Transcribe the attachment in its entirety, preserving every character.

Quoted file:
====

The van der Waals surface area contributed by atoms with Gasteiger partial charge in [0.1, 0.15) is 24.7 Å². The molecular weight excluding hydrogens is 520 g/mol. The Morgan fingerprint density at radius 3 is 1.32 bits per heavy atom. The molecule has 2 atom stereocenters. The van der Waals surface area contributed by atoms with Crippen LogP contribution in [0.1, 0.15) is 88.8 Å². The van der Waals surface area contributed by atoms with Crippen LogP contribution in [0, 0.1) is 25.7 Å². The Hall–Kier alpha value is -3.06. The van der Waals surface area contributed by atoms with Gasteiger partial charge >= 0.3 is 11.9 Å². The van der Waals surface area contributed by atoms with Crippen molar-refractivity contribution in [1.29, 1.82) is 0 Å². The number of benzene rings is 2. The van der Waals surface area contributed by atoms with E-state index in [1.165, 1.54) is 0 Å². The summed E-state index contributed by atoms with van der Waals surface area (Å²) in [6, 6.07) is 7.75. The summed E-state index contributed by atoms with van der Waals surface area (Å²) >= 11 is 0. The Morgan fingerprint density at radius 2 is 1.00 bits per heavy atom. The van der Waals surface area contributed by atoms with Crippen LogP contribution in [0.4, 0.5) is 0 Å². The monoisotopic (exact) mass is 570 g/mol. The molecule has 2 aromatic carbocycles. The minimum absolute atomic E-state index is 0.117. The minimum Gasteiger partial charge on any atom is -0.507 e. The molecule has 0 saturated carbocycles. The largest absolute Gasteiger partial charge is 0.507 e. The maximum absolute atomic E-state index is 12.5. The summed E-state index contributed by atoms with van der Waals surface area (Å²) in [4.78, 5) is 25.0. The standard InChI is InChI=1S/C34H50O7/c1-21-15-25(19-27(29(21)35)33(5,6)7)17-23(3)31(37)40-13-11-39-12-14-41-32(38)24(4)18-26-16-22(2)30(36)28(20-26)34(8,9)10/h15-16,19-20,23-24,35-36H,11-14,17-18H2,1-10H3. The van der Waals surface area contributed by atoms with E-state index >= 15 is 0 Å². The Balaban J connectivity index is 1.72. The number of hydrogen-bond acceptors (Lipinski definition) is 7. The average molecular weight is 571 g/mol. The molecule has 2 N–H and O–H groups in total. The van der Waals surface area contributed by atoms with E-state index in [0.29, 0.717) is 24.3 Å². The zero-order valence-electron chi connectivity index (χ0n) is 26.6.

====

The van der Waals surface area contributed by atoms with Gasteiger partial charge in [0.1, 0.15) is 24.7 Å². The molecular weight excluding hydrogens is 520 g/mol. The Morgan fingerprint density at radius 3 is 1.32 bits per heavy atom. The molecule has 2 atom stereocenters. The van der Waals surface area contributed by atoms with Crippen LogP contribution in [0.1, 0.15) is 88.8 Å². The van der Waals surface area contributed by atoms with Crippen LogP contribution in [0, 0.1) is 25.7 Å². The Hall–Kier alpha value is -3.06. The van der Waals surface area contributed by atoms with Gasteiger partial charge >= 0.3 is 11.9 Å². The van der Waals surface area contributed by atoms with Crippen molar-refractivity contribution in [1.29, 1.82) is 0 Å². The number of benzene rings is 2. The van der Waals surface area contributed by atoms with E-state index in [1.165, 1.54) is 0 Å². The summed E-state index contributed by atoms with van der Waals surface area (Å²) in [6, 6.07) is 7.75. The summed E-state index contributed by atoms with van der Waals surface area (Å²) >= 11 is 0. The Morgan fingerprint density at radius 2 is 1.00 bits per heavy atom. The van der Waals surface area contributed by atoms with Crippen LogP contribution in [0.4, 0.5) is 0 Å². The monoisotopic (exact) mass is 570 g/mol. The molecule has 2 aromatic carbocycles. The minimum absolute atomic E-state index is 0.117. The minimum Gasteiger partial charge on any atom is -0.507 e. The molecule has 0 saturated carbocycles. The largest absolute Gasteiger partial charge is 0.507 e. The maximum absolute atomic E-state index is 12.5. The summed E-state index contributed by atoms with van der Waals surface area (Å²) in [4.78, 5) is 25.0. The standard InChI is InChI=1S/C34H50O7/c1-21-15-25(19-27(29(21)35)33(5,6)7)17-23(3)31(37)40-13-11-39-12-14-41-32(38)24(4)18-26-16-22(2)30(36)28(20-26)34(8,9)10/h15-16,19-20,23-24,35-36H,11-14,17-18H2,1-10H3. The van der Waals surface area contributed by atoms with E-state index >= 15 is 0 Å². The Balaban J connectivity index is 1.72. The number of hydrogen-bond acceptors (Lipinski definition) is 7. The average molecular weight is 571 g/mol. The molecule has 2 N–H and O–H groups in total. The van der Waals surface area contributed by atoms with E-state index in [0.29, 0.717) is 24.3 Å². The zero-order valence-electron chi connectivity index (χ0n) is 26.6.